Answers to a Question No One Asked
Why comments and talkbacks need to go
A decade ago, the world was a smaller place. Before smart phones, Facebook, and Twitter, we communicated verbally, and often face to face. However, with the advent of social networking and the devices that allow us to access these networks, it has become possible to read the opinions of
anonymous strangers from halfway across the globe … and tell them they are complete idiots.
It used to be that news anchors and editorialists were the only voices that helped carve our opinions and world view, but nowadays it isn’t the pundits and their articles that are the main attraction – it’s what follows the articles. You see, somewhere, somebody had the brilliant notion to add an element of social media to the real media and allow for comments and “talkbacks” to appear at the end of online articles. This somebody screwed up royally.
It isn’t that I’m for censorship or revoking Constitutional freedoms; but like most liberties, a few jerks abuse the freedom that’s been granted, and then eventually those few jerks grow into a majority until what was once supposed to be a forum for the layperson to share ideas and opinions becomes a place for people to tell one another that they are complete idiots.
In short, it seems that most people aren’t responsible enough to voice an opinion publically.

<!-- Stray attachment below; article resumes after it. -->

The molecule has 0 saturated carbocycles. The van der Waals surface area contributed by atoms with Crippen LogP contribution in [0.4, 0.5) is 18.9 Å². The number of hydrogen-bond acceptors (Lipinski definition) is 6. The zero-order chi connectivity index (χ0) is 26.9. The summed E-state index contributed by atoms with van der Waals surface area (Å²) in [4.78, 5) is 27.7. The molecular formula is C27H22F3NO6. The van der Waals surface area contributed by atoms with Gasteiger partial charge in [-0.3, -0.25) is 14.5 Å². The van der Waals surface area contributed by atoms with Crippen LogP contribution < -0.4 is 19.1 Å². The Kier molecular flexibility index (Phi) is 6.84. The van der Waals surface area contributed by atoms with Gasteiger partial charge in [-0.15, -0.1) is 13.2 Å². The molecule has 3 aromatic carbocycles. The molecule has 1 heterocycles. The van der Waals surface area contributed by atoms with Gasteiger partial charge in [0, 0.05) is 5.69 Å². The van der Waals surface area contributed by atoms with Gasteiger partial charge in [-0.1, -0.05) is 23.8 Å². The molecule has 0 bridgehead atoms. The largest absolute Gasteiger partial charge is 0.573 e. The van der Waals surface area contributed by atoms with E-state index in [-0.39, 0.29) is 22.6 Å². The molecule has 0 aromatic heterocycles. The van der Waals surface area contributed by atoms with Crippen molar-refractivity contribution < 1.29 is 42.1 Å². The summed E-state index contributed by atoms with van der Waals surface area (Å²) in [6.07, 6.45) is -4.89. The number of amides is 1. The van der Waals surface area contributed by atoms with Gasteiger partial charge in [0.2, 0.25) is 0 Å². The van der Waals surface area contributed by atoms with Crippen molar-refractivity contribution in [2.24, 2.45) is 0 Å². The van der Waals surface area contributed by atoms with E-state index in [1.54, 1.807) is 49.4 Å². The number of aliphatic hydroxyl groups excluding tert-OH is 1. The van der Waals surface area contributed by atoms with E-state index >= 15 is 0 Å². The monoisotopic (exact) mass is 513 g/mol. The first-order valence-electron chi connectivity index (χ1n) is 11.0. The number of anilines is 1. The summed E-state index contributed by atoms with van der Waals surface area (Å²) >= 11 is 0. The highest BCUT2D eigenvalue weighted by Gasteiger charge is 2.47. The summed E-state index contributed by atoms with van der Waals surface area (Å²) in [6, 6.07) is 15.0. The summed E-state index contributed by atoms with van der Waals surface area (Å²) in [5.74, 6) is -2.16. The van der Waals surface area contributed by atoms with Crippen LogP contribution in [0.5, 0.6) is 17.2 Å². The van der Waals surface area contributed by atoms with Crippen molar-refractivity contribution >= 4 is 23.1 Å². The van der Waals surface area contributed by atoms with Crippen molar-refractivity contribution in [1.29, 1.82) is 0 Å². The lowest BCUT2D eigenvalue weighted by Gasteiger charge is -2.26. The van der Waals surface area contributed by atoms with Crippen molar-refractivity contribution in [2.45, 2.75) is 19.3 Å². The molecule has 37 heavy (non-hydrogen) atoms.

For proof, one needs to look no further than the comments sections of the Toms River Patch’s recent series of articles about folks returning to the barrier island to assess storm damage.
Go back and scroll to the bottom of any of those articles and you’re likely to find “Mr. So-and-So” blame President Obama for not personally securing the Kohr’s Ice Cream sign to the rooftop while “Town Mom 73” spins yarns about Chris Christie standing at the bridge entrance with a stop sign and whistle, turning residents away. “Angry Dude NJ” then calls “Town Mom 73” a fascist, and “Mr. So-and-So” threatens “Pork Roll Lover’s” life for implying that the power wasn’t purposely being kept off in order to help overfund pensions.
Of course the paragraph above is satire and none of those commenter handles exist to my knowledge, but the sad part is the hyperbole isn’t very far from the truth. Many readers have made it their business to wage ideological war with anyone and everyone who disagrees with them on the internet. Through the safety of anonymity, residents spew the kind visceral bile that was once relegated to barber’s chairs and bar stools.
The larger issue is what these online “flame wars” represent. We’ve just come off the most negative presidential race in American history in which both candidates ran on a platform of “vote for me because I’m not the other guy,” our nation is more divided than ever, and judging from the comments on this outlet and others more people are interested in the whining about the problem than the working towards a solution.
We’ve become a nation of complainers, people so blinded by rhetoric and bias that we take more pride in pointing out the flaws of our opponent’s argument than building up our own.
When I was growing up, my mother always voted Republican and my father always the straight Democrat ticket. Somehow we got through it without my mom questioning my dad’s citizenship or my dad accusing her of supporting outsourcing.
Maybe if they each had a laptop at the kitchen table they would have felt empowered to trade jabs behind a screen name and avatar and dinner would have been as sad an affair as the comment bin is here on the Toms River Patch.